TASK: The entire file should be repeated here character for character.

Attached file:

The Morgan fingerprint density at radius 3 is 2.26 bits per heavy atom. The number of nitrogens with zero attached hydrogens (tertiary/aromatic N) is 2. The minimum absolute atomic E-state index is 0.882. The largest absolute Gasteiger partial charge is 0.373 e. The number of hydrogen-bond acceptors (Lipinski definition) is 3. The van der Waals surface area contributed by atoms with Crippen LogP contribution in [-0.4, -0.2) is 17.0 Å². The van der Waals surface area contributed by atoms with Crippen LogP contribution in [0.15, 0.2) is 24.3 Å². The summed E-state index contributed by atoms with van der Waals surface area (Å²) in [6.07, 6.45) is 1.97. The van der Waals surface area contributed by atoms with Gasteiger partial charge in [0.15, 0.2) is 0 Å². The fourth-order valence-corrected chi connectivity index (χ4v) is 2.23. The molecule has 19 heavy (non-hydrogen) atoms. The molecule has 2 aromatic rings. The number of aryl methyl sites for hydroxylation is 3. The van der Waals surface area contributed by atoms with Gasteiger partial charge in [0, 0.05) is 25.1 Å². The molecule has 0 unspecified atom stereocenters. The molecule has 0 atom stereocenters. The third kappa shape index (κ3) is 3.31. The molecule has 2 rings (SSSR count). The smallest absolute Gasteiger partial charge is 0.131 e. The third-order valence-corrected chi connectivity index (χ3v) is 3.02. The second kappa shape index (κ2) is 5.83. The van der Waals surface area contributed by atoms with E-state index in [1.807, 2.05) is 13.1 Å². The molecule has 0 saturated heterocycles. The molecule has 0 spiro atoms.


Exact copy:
The Morgan fingerprint density at radius 3 is 2.26 bits per heavy atom. The number of nitrogens with zero attached hydrogens (tertiary/aromatic N) is 2. The minimum absolute atomic E-state index is 0.882. The largest absolute Gasteiger partial charge is 0.373 e. The number of hydrogen-bond acceptors (Lipinski definition) is 3. The van der Waals surface area contributed by atoms with Crippen LogP contribution in [-0.4, -0.2) is 17.0 Å². The van der Waals surface area contributed by atoms with Crippen LogP contribution in [0.15, 0.2) is 24.3 Å². The summed E-state index contributed by atoms with van der Waals surface area (Å²) in [6.07, 6.45) is 1.97. The van der Waals surface area contributed by atoms with Gasteiger partial charge in [0.15, 0.2) is 0 Å². The fourth-order valence-corrected chi connectivity index (χ4v) is 2.23. The molecule has 19 heavy (non-hydrogen) atoms. The molecule has 2 aromatic rings. The number of aryl methyl sites for hydroxylation is 3. The van der Waals surface area contributed by atoms with Gasteiger partial charge in [0, 0.05) is 25.1 Å². The molecule has 0 unspecified atom stereocenters. The molecule has 0 atom stereocenters. The third kappa shape index (κ3) is 3.31. The molecule has 2 rings (SSSR count). The smallest absolute Gasteiger partial charge is 0.131 e. The third-order valence-corrected chi connectivity index (χ3v) is 3.02. The second kappa shape index (κ2) is 5.83. The van der Waals surface area contributed by atoms with E-state index in [1.807, 2.05) is 13.1 Å². The molecule has 0 saturated heterocycles. The molecule has 0 spiro atoms.